The daemon mainloop
The daemon has one mainloop, and its API is available in
mainloop field. All the daemon mainloop does is execute the short functions (callbacks) that all the different subsystems and modules give it for execution. The callbacks are short in duration, because the mainloop is single-threaded, so when a callback executes, everything else is stalled. Giving a function for execution is called creating an event.
There are three different ways to give a function to the mainloop, in other words there are three different kinds of events.
There is the "deferred event", which happens (the callback gets called) immediately in the sense that the mainloop doesn't wait for anything, but executes the function as soon as it can (there may be other events waiting for processing before yours).
Another event type is the "timed event". It happens after a fixed amount of time has passed since the event was created (or the timer reset).
The third event type is the "IO event". It's the only one that can be fired outside the mainloop thread. Creating an IO event registers a file descriptor in the mainloop, and then the mainloop polls that descriptor. So you can construct a pipe and give the reading end to the mainloop, and then you can from some other thread write to the pipe, and that will fire the event, i.e make the mainloop execute the function you gave it on the event creation.
The functions mentioned here are from the mainloop API. For example, if you happen to have nothing but a pointer to your module's
pa_module structure, and you want to create a deferred event with
defer_new(), you could say
pa_defer_event* e = module->core->mainloop->defer_new(module->core->mainloop, defer_cb, userdata);
Remember: all calls of the mainloop functions must be done from the mainloop thread.
Using deferred events
There are two reasons the deferred event type exists (if you happen to have some other use cases, that's fine). Firstly, you might want to run some procedure (maybe cleanup) from multiple points in your code, but you don't want to call a function twice. You can enable a deferred event in those places, and when the control returns to the mainloop, the procedure will be run once only. The second case is when you need to escape your own stack frame. That may happen if some object needs to destruct itself and wants to make sure that noone in its execution stack accesses the object after it's been destroyed. This case can be avoided with proper refcounting.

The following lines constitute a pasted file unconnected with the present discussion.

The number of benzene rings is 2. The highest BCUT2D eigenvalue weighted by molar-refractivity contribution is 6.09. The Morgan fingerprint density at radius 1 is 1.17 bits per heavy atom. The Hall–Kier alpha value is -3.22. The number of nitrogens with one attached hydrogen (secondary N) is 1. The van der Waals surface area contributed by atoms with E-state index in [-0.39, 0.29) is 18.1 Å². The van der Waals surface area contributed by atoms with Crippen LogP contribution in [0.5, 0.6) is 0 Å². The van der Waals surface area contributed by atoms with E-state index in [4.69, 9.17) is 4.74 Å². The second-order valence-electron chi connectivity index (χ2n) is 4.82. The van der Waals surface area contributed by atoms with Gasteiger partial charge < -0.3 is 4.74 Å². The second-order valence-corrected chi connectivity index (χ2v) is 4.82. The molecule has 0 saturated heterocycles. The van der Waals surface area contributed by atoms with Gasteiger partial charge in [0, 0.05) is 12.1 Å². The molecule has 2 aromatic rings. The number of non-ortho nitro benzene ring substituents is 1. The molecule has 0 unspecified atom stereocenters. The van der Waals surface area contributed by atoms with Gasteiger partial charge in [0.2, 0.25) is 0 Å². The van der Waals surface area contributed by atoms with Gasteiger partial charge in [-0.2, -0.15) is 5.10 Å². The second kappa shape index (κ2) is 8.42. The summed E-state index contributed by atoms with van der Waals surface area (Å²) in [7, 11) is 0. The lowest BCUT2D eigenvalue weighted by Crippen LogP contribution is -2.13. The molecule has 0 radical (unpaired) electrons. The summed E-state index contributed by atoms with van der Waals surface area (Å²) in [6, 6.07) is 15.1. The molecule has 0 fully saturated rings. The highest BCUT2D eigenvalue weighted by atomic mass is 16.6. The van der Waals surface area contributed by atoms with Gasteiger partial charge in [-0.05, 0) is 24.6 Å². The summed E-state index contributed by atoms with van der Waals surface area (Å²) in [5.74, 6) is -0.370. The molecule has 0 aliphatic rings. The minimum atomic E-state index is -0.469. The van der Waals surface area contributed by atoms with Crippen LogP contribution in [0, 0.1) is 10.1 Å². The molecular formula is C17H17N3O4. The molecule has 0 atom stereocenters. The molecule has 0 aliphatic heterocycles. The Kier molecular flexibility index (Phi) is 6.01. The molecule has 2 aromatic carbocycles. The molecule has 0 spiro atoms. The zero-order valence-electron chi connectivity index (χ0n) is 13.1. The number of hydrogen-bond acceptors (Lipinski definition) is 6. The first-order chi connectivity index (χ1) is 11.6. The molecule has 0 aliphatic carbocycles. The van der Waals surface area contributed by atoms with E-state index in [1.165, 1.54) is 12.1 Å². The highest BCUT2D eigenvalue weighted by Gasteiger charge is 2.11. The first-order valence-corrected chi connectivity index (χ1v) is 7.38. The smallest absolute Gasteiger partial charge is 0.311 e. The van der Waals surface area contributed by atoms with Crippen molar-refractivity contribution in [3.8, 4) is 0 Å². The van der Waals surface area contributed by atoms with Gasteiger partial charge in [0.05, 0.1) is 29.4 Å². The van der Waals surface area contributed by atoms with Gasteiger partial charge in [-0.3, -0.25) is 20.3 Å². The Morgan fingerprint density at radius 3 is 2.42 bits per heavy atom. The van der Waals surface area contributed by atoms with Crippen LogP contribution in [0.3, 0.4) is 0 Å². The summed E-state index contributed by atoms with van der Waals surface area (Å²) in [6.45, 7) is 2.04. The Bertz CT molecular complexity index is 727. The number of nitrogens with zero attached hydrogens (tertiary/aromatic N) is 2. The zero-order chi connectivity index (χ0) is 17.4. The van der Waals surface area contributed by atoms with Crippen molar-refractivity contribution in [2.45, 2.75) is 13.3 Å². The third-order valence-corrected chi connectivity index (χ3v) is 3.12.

In order to use a deferred event, the first thing you'll need is an event object, it's created with
defer_new. You give it the callback and a parameter that will be passed on to the callback function. You will need to clean up the created events, so there should be a pointer for each event in your module's private data structure. You can create the event object just before you want it fired, or you can create it earlier, perhaps in the module initialization.
Deferred events can be enabled and disabled with
defer_enable. If you don't disable the event in the callback, it will fire repeatedly. If you choose to create the event before you actually want it fired, you have to disable the event right after you have created it.
Deferred events are removed from the mainloop (and they'll have their memory freed too) with
defer_free. If you need to do some cleanup yourself when the event is destroyed, you can set up a callback with
To be continued...